Chapter 6 looks at the genres of human discourse, how human beings speak. That being the case, chapter 7 then lays out the genres of divine discourse, or how God would speak.
I appreciate this introductory comment from Sparks:
It is by listening to the Bible’s human discourse that we begin to understand how it might be understood as divine discourse (p206).
This is where the whole conversation links in with the ‘incarnational’ revelation of God within Scripture. When God speaks, he doesn’t primarily enter our (or their) context with abstract, overly fanciful communication. He has always communicated in ways that we (or they) can understand. As Scot McKnight put it:
God spoke in Moses’ days in Moses’ ways
God spoke in Job’s days in Job’s ways
God spoke in David’s days in David’s ways
God spoke in Solomon’s days in Solomon’s ways
God spoke in Jeremiah’s days in Jeremiah’s ways
God spoke in Jesus’ days in Jesus’ ways
God spoke in Paul’s days in Paul’s ways
God spoke in Peter’s days in Peter’s ways
God spoke in John’s days in John’s ways (The Blue Parakeet: Rethinking How You Read the Bible, p27-28)
The Bible did not pop out of heaven exactly as is, giving abstract theology above the history and culture within which it was written. It carries the flavour, style and flow of those wonderful people. Thus, to request or even require that the Bible, or portions of the Bible, speak to us in this or that way alone, as if it were being written in the way we would do it today, would be to strip it of it’s God-given, ‘incarnational’ approach.
Scripture is very much human, if you will. And this is the way God designed it – hence, him speaking to humans to record his revelation in Scripture and not penning it himself. I do not deny the God-breathed nature of Scripture. I’m simply stating that the God-breathed nature of Scripture comes through humans, and humans within a particular setting. We need to consider that setting as we look to understand Scripture. And please note that I am not at all denying the constant work of the Holy Spirit in helping us understand Scripture, whether illumining us as we simply have our Bibles open or if we head to other helpful resources.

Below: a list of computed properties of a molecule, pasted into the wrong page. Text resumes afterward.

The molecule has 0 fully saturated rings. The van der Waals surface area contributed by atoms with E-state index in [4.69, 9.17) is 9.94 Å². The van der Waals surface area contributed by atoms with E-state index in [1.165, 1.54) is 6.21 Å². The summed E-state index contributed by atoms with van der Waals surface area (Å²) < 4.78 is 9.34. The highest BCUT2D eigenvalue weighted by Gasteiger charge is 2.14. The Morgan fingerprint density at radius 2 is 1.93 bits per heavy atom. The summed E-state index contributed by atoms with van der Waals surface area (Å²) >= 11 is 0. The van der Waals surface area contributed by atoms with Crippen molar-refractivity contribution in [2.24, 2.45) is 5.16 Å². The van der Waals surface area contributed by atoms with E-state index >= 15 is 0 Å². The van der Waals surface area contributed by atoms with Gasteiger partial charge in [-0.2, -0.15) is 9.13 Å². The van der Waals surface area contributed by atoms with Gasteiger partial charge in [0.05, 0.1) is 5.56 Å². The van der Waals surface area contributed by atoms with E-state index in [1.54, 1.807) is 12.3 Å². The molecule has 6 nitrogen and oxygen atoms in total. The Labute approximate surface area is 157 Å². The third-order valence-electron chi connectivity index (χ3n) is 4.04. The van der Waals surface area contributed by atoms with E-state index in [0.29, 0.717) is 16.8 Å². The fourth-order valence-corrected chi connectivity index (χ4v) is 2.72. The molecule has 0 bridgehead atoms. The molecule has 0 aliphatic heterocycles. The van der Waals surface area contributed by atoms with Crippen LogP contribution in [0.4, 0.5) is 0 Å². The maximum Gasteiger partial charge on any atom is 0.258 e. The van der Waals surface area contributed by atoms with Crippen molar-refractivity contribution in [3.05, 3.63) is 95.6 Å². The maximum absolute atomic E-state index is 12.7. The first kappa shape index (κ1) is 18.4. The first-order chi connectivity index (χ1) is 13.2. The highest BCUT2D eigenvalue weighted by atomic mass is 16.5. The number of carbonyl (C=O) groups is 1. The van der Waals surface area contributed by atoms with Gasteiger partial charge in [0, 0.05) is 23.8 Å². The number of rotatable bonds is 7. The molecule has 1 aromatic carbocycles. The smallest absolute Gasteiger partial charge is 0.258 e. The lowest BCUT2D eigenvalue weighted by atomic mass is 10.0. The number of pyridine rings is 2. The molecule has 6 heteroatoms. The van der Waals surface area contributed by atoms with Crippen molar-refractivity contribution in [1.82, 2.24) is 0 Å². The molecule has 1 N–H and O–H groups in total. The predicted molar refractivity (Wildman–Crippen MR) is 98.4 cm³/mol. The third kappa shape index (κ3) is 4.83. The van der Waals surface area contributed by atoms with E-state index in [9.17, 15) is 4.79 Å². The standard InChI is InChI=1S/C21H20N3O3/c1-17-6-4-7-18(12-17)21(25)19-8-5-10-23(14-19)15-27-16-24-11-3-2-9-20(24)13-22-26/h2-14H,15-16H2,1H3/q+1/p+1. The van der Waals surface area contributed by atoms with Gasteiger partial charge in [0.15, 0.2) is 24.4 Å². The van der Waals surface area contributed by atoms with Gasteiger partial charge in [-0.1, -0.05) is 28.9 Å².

Sparks fleshes some things out a little more (no pun intended):
As we have seen, Enlightenment historicism has deeply influenced evangelical views of the Bible’s genre. One consequence of this influence is that conservative evangelicals, when making generic assessments of the Bible, are strongly biased in favor of historical narrative and deeply suspicious of fictional genres like allegories, myths, legends, fables, and folktales. For many evangelicals, any hint of fiction in Job, Jonah, Daniel, 1 Kings, Acts, or in any parts of the Pentateuch or Gospels, would be theologically threatening, not only for the biblical book itself but for the Bible as a whole. Even where this angst is not wholly present in evangelicals, they often display a theoretical preference for history over fiction (p214)
This is the problem that we find ourselves in. Not just critical scholars, but we as evangelicals. We require that the Bible, say Genesis 1-3 or Exodus or Jonah, come to us as actual and factual history alone. It cannot be anything but this, and cannot even be a mix. But, at least from the little I have read, not just in Sparks but elsewhere, the ancient Hebrews were very comfortable utilising their own particular cultural ploys in communicating God’s revelation. Why would we ask from them anything else? Why command that the history ‘sections’ be solely historical fact, especially noting that Jews never identified anything within their canon (Old Testament) as a ‘history section’?
Sparks compares this with a reading of the great Melville novel, Moby Dick: